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What does National Indigenous Peoples Day mean to the Squamish and Tsleil-Waututh Nations?

TWN Chief Jen Thomas and Squamish Nation councillor Wilson Williams hope members seize the opportunity to reconnect with their Indigenous culture this Indigenous People's Day, June 21
Squamish Nation councillor Wilson Williams will help host the Nation’s inaugural official National Indigenous Peoples Day event this June 21. | Paul McGrath / North Shore News

As National Indigenous Peoples Day enters its 18th year, First Nations communities are taking a moment on June 21 to learn of and celebrate their unique culture and heritage – and are encouraging others to do the same.

“When we look at the Indigenous Peoples Day, I look at it as a day of celebration of who we are, and where we come from as Indigenous peoples, and embracing it,” said Sḵwx̱wú7mesh Úxwumixw (Squamish Nation) elected council member Sxwíxwtn (Wilson Williams).

For the general public, added Williams, it should be a day of education.”It’s a day of ‘Hey, can I be a part of this? How do I become a part of this, and really celebrate with you and honour you, and show that mutual respect?’” he said. 

This year will mark the very first time the Squamish Nation will host its own event celebrating National Indigenous Day. Held at the Chief Joe Matthias Centre and open to the public, Williams encourages all to visit and immerse themselves in celebration.

“We’ve always been welcoming people,” he said.

“As long as people come in peace, we welcome you to the land and territory, and we can get to know each other by sharing a meal, enjoying the diversification of our cultures and celebrating that.”

The Tsleil-Waututh Nation will also be hosting a celebratory event, with dunk tanks, salmon dinners and a bouncy castle to be housed at its community administration building. The main aim of the event, said Chief Jen Thomas, is to encourage members to reconnect with their own culture.

So many members are only now returning back to Tsleil-Waututh Nation lands after a lifetime spent away, whether that be from marrying a non-Indigenous person, being taken as part of the Sixties Scoop or having been raised off reserve lands for other reasons.

“That’s been our focus for the last few years, just celebrating who we are, and teaching our membership who we are,” said Thomas. “We’re inviting a lot of members back to be a part of our family, and there’s a lot of reteaching that goes with that.”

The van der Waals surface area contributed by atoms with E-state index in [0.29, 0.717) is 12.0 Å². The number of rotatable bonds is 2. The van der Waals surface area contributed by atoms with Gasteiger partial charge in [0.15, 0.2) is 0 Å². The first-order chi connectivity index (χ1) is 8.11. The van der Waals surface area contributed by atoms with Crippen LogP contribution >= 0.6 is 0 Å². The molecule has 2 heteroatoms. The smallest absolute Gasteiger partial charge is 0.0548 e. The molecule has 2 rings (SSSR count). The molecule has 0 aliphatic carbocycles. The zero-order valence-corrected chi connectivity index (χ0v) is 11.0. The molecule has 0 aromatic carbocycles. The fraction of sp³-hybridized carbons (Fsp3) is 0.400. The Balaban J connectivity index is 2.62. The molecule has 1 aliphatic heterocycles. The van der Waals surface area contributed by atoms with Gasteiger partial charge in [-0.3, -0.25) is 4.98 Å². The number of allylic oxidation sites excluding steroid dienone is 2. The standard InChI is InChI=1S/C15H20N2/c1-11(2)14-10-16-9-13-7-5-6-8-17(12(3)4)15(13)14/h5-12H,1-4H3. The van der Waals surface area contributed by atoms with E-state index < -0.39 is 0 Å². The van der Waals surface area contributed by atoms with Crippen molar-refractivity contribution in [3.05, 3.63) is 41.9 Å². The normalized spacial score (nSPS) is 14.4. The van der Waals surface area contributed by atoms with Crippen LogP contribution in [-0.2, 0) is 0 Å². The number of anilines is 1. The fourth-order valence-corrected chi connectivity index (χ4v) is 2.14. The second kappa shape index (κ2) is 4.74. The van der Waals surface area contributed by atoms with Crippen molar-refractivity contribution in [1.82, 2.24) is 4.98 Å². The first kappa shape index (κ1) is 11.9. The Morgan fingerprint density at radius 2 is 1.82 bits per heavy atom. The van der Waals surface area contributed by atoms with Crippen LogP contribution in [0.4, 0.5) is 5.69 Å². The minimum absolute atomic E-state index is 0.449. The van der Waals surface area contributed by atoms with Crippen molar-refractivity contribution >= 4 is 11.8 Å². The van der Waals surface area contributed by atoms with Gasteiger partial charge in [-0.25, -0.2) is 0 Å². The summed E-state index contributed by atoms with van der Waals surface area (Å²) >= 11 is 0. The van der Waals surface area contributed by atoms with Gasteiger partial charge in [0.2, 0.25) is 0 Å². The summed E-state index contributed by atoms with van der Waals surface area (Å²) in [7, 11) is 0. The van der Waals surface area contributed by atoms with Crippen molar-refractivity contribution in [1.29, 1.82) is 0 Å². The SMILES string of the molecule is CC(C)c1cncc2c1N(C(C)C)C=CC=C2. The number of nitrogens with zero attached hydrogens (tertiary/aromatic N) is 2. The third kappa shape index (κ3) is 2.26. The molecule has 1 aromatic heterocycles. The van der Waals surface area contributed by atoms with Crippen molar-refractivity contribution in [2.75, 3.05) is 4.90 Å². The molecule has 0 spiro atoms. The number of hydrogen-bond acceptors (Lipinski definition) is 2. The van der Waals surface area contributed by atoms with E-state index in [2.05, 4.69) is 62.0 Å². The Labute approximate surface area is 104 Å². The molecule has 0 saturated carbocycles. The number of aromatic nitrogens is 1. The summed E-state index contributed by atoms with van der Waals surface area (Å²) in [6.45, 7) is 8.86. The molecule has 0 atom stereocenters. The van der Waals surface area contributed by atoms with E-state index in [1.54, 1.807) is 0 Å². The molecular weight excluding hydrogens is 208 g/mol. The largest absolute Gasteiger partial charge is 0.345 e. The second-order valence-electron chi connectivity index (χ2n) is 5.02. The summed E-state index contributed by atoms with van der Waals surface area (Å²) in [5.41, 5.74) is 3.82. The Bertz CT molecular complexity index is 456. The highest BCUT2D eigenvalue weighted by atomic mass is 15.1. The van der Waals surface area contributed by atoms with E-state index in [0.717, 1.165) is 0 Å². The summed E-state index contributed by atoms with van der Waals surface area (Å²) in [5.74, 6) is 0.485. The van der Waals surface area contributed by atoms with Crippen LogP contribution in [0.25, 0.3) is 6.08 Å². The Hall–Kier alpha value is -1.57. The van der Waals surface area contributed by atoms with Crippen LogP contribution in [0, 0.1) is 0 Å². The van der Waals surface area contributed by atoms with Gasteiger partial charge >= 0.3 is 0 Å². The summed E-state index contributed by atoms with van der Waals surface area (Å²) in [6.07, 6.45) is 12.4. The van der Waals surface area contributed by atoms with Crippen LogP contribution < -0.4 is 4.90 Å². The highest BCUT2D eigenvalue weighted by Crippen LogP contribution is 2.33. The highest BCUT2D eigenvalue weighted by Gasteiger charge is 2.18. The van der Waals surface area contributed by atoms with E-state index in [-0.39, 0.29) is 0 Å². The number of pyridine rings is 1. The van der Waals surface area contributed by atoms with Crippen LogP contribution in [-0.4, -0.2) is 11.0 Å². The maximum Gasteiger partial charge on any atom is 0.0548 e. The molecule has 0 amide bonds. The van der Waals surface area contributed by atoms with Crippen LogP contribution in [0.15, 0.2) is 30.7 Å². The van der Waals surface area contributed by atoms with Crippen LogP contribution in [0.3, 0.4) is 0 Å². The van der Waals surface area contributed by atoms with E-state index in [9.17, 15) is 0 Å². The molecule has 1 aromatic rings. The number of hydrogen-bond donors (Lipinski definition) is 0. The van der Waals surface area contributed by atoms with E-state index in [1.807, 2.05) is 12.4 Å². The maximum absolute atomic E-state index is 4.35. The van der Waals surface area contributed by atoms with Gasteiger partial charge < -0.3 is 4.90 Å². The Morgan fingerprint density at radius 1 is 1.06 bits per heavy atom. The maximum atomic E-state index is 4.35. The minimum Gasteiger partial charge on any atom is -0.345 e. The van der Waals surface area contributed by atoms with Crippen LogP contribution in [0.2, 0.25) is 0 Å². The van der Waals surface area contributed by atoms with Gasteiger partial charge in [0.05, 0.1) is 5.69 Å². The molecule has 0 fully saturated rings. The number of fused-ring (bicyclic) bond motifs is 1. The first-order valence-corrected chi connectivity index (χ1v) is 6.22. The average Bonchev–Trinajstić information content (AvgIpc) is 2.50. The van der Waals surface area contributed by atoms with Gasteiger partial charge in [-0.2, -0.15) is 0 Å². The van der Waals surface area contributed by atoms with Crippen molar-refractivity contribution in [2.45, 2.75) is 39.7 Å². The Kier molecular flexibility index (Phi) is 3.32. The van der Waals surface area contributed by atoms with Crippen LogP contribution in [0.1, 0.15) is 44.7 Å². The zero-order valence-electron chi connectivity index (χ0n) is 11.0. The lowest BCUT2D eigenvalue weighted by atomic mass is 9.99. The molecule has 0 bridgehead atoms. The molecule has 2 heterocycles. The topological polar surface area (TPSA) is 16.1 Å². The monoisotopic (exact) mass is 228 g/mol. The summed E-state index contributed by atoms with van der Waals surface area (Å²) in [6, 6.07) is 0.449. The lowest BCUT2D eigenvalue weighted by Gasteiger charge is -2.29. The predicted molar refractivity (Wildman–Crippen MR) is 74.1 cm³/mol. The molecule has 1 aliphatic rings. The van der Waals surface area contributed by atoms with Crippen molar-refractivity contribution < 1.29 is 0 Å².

The Squamish Nation have embarked on a similar mission to return its people home, and is currently developing a number of apartment complexes on X̱wemelch’stn (Capilano 5 reserve) to serve as safe, affordable housing.

“The people that are coming back are going to be hungry, especially our young people who are yearning to know who they are and where they come from, and are wanting to learn about their culture and ceremonies, language and teachings,” said Williams.

“This is a time of rejoicing as an Indigenous community, because it’s another day to be able to educate our young ones, and those who have been returned back home to their roots and are really embracing it.”

With Canada Day nearing as the next major public holiday, the impulse to champion Squamish Indigenous history and culture is only heightened further, said Williams. Like National Indigenous Peoples Day, it will still be a day of celebration, but it also encourages reflection on the country’s past and discussion on what its future will be.

“At a time when Canada was forming, Indigenous people were a nuisance and an inconvenience, and there’s a lot of lost history and lost stories of the lands and waters and resources that aren’t celebrated enough,” said Williams.

Now, the main focus is to acknowledge Canada’s “true identity,” said Williams, and what it truly means to be Canadian – which, essentially, can mean a myriad of different things.

“When we start embracing that more, it paves for a better tomorrow, because it creates a true culture to Canada and to the integration of Indigenous traditions and ways of being,” he said.

The hope for tomorrow, said Williams, is a true integration of Canada.

“A future where Indigenous people bring out the truth, bring out stories and help find solutions for a better tomorrow for another 150 years, but, mainly, to help celebrate the diversity and multiculturalism that is Canada.”

Mina Kerr-Lazenby is the North Shore News’ Indigenous and civic affairs reporter. This reporting beat is made possible by the Local Journalism Initiative.

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